The Besal Was Wartime Great Britain’s Desperate, Last-Ditch Machine Gun
Cheap and easy to make, the weapon was for fighting a German invasion
In the autumn of 1940, Nazi Germany controlled most of mainland Europe, France had surrendered and the British Army had evacuated the continent — in the process, leaving behind much of its arms and equipment.
To make good losses, the U.K. government ramped-up arms production. Gun-makers updated existing designs such as the Bren light machine gun and theLee-Enfield Rifle, simplifying them in order to boost production rates.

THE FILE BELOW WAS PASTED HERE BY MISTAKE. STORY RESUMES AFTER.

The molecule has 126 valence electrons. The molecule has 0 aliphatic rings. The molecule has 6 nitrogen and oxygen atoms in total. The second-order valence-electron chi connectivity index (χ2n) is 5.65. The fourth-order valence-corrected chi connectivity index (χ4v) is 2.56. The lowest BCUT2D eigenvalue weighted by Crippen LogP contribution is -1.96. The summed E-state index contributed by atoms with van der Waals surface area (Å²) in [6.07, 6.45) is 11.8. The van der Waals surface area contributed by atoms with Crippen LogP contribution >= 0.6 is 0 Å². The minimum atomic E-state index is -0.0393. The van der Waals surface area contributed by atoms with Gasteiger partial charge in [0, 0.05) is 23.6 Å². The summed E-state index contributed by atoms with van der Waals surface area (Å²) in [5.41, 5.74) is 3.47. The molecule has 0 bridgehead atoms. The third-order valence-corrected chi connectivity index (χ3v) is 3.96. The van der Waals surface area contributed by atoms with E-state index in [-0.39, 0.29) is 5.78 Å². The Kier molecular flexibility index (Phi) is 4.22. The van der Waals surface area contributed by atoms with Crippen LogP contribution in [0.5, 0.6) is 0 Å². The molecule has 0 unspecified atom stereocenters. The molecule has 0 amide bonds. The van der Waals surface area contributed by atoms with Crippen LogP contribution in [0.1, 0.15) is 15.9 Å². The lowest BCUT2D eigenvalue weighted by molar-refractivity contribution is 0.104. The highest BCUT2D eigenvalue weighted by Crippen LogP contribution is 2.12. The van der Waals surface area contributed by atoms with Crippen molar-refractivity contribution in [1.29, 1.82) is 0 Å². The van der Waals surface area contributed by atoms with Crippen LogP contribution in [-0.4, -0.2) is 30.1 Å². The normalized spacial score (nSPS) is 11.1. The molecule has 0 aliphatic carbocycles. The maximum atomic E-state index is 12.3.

But officials also considered new small-arms models. Hence the British military’s adoption of the cheap, easy-to-manufacture STEN submachine gun. There were also calls for a simplified light machine gun that armorers could produce in any machine or workshop.
In June 1940, right before the fall of France, the British Ordnance Board had sent out a memo requesting an easy-to-make light machine gun — a contingency in the event that the Germans bombed the Royal Small Arms Factory at Enfield, the United Kingdom’s main machine-gun producer.
The Birmingham Small Arms company won the contract to develop the design. BSA’s chief designer Henry Faulkner came up with a gun he called the Besal.
Read the Remainder at War is Boring